Corvettes are a small and diverse range of warships that are used the world over as a manoeuvrable and budget friendly alternative to larger ships. Corvettes have been around a lot longer than the well-known car manufacturer and date back to the 17th century where the use of the name originated with the French navy interchanging the term with their sloop-of-war type boats. I have created a list of my 5 favourite corvettes, make sure you leave a comment at the end if you agree or disagree!
Russia’s Nanuchka – The Baby Boat
A follow on from the highly successful Tarantul, the Nanuchka possesses more fire power than her predecessor. Armed with six dated P-120 Malakhit missiles the Nanuchka is more than capable of holding its own against larger craft. The Nanuchka corvette has seen action and was responsible for sinking a Georgian vessel in the 2008 battle off Abkhazia.
The Nanuchka has seen service with four other navies around the world since the 1960’s and has undergone various modifications over the years. It makes my list mainly for its looks and the fact it has seen action (and performed well in battle scenarios).
United Kingdom 24 Class – A Confusing Ship
Despite being called a sloop these types of vessel were for all intents and purposes corvettes because of their dimensions. The class was unique among corvettes and featured a radical approach to ship building, yes, they look rather ugly with a symmetrical design which would include an aft bridge and aft anchors the idea was to confuse enemy targeting. I think it probably confused its own crew as much.
A versatile ship that was used to escort convoys and sweep for mines. They are not fast and not pretty but they served in World War One just fine and make it on to my list because of their practicality.
Israel’s Sa’ar Class
The highly successful Sa’ar class vessels in the Israeli navy are now on their umpteenth modification with the two later types, the 5 and the current in build 6, featuring high levels of stealth capability.
Unlike the Visby class (see next) these corvettes are heavily armed for their size, carrying a 32-cell vertical launch system for surface to air missiles and two quad launchers for Harpoon anti-ship missiles. They also carry a helicopter for anti-submarine warfare.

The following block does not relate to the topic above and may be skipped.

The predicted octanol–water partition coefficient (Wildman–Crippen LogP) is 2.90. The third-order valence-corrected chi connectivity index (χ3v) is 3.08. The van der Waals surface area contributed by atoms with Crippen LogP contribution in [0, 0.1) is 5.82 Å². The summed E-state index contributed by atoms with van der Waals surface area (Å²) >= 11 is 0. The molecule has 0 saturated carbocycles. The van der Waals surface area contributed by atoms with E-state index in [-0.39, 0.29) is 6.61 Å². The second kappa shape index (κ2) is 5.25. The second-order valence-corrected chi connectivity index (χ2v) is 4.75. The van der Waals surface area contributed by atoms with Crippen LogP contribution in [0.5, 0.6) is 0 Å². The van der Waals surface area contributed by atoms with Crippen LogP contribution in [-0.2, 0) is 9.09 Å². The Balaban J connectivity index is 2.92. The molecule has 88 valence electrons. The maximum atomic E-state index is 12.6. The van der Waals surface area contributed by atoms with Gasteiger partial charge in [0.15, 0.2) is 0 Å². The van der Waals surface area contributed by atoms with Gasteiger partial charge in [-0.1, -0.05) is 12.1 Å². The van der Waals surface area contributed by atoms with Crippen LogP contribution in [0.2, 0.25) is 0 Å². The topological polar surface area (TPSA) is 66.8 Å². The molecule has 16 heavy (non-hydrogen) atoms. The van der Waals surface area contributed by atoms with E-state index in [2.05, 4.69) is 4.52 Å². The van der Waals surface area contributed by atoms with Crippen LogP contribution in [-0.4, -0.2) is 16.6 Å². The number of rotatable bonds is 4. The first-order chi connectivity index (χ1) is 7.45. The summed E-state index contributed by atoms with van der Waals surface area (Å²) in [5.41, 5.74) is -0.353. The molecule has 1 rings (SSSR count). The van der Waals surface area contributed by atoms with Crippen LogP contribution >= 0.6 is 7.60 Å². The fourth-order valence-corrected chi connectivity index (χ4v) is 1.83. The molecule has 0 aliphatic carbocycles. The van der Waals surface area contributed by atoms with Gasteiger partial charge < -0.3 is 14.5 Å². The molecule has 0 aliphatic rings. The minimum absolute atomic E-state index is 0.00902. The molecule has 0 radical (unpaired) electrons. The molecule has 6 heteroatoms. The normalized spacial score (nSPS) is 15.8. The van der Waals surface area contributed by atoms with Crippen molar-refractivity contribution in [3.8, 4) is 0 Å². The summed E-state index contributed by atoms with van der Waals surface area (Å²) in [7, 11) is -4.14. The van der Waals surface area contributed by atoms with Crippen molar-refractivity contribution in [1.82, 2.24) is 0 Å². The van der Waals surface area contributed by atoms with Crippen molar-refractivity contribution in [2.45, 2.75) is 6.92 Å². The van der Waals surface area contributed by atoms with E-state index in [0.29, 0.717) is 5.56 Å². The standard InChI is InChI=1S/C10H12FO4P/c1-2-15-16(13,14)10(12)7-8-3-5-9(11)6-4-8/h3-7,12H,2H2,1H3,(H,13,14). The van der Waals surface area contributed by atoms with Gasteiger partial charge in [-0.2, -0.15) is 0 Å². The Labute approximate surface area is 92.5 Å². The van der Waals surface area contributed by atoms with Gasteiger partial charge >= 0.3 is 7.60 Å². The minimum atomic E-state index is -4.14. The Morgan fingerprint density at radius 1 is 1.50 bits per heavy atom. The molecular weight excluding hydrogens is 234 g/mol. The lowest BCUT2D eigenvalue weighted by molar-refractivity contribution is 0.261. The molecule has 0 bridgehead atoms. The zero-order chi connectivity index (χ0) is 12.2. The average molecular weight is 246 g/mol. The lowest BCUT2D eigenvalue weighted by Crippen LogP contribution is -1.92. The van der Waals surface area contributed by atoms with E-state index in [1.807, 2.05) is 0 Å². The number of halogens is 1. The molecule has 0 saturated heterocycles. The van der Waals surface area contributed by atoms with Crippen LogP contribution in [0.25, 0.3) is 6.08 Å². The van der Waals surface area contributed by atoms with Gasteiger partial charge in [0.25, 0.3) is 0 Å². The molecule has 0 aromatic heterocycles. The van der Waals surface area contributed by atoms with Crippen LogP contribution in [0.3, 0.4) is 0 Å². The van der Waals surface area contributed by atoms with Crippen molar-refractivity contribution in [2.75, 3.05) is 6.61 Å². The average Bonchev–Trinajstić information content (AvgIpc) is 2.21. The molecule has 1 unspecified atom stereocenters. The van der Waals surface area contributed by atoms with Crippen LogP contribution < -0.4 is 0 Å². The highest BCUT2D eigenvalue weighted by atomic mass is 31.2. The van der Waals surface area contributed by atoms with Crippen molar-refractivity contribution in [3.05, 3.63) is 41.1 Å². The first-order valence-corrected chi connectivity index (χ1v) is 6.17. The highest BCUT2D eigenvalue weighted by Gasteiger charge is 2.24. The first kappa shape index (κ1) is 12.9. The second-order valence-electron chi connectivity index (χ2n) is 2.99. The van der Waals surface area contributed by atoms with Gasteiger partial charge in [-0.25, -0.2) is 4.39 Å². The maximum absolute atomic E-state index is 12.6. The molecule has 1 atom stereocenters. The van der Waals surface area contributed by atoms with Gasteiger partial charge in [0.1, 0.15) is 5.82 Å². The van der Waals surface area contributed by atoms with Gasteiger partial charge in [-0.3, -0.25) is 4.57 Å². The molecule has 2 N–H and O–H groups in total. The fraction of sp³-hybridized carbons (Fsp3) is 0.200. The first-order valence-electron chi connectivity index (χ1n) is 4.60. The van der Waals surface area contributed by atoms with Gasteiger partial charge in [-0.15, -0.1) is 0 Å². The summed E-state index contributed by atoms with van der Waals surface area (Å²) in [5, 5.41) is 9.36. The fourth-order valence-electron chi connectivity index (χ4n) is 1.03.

The Sa’ar makes my list because it is a great all round ship with versatile capability and impressive service history.
Sweden’s Visby Class – The Near Invisible Vessels
If you’re looking for an ultra-modern stealth corvette then look no further than the Swedish Visby class. The five Visby class corvettes were some of the first true stealth warships afloat although lightly armed these ships can certainly get in close without being see.
Often spotted in the North Sea and Baltic these fast-moving craft are highly manoeuvrable but their relatively short range and lack of any heavy weapons does weaken their overall versatility.
They make my list because of their innovative approach to naval warfare.
United Kingdom – Churchill’s Flower Class
Built to a very basic design like the later Liberty Ships the small but powerful Flower class corvettes would be the ships that carried the war effort. Churchill would call them the cheap and nasties because they were cheap to build and nasty for U Boats. True to form they were with a total of 225 built and the unenviable task of escorting convoys in all theatres. They would see plenty of service (including with the enemy, upon the fall of France some flowers were captured and pressed into German service) and proved very successful.
Armed with depth charges and later Hedgehogs torpedoes as well as a 4-inch gun (for use against submarines) they packed a impressive punch. 33 were lost and today only one remains preserved, the Flower class tops my list because of its incredible success rate.
Hungry for more? Read my top 5 cold war submarines.